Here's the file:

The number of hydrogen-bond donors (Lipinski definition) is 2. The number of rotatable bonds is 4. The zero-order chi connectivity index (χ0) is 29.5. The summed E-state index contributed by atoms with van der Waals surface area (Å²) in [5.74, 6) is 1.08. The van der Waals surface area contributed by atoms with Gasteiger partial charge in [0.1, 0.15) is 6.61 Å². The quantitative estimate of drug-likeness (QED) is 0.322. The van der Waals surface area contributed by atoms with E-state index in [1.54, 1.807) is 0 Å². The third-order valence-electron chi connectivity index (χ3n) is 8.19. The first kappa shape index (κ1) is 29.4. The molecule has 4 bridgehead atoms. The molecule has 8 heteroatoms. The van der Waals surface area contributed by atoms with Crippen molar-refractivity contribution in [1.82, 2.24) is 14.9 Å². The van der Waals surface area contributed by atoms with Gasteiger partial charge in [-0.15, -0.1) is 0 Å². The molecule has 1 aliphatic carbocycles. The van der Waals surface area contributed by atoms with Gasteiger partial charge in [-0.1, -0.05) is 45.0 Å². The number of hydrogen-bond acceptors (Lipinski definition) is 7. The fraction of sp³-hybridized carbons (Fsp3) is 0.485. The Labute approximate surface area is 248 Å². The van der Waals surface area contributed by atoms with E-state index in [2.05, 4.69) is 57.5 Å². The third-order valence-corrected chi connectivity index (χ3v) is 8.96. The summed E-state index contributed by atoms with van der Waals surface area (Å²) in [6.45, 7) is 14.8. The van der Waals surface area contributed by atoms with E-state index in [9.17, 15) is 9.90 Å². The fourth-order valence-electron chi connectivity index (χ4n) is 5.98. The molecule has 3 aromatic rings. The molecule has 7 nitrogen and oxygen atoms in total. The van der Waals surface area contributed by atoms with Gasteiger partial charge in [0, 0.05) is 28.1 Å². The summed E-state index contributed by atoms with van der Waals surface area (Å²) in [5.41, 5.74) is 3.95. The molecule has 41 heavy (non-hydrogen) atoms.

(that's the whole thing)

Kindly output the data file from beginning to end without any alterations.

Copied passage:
The number of hydrogen-bond donors (Lipinski definition) is 2. The number of rotatable bonds is 4. The zero-order chi connectivity index (χ0) is 29.5. The summed E-state index contributed by atoms with van der Waals surface area (Å²) in [5.74, 6) is 1.08. The van der Waals surface area contributed by atoms with Gasteiger partial charge in [0.1, 0.15) is 6.61 Å². The quantitative estimate of drug-likeness (QED) is 0.322. The van der Waals surface area contributed by atoms with E-state index in [1.54, 1.807) is 0 Å². The third-order valence-electron chi connectivity index (χ3n) is 8.19. The first kappa shape index (κ1) is 29.4. The molecule has 4 bridgehead atoms. The molecule has 8 heteroatoms. The van der Waals surface area contributed by atoms with Crippen molar-refractivity contribution in [1.82, 2.24) is 14.9 Å². The van der Waals surface area contributed by atoms with Gasteiger partial charge in [-0.15, -0.1) is 0 Å². The molecule has 1 aliphatic carbocycles. The van der Waals surface area contributed by atoms with Gasteiger partial charge in [-0.1, -0.05) is 45.0 Å². The number of hydrogen-bond acceptors (Lipinski definition) is 7. The fraction of sp³-hybridized carbons (Fsp3) is 0.485. The Labute approximate surface area is 248 Å². The van der Waals surface area contributed by atoms with E-state index in [2.05, 4.69) is 57.5 Å². The third-order valence-corrected chi connectivity index (χ3v) is 8.96. The summed E-state index contributed by atoms with van der Waals surface area (Å²) in [6.45, 7) is 14.8. The van der Waals surface area contributed by atoms with E-state index in [9.17, 15) is 9.90 Å². The fourth-order valence-electron chi connectivity index (χ4n) is 5.98. The molecule has 3 aromatic rings. The molecule has 7 nitrogen and oxygen atoms in total. The van der Waals surface area contributed by atoms with Gasteiger partial charge in [0, 0.05) is 28.1 Å². The summed E-state index contributed by atoms with van der Waals surface area (Å²) in [5.41, 5.74) is 3.95. The molecule has 41 heavy (non-hydrogen) atoms.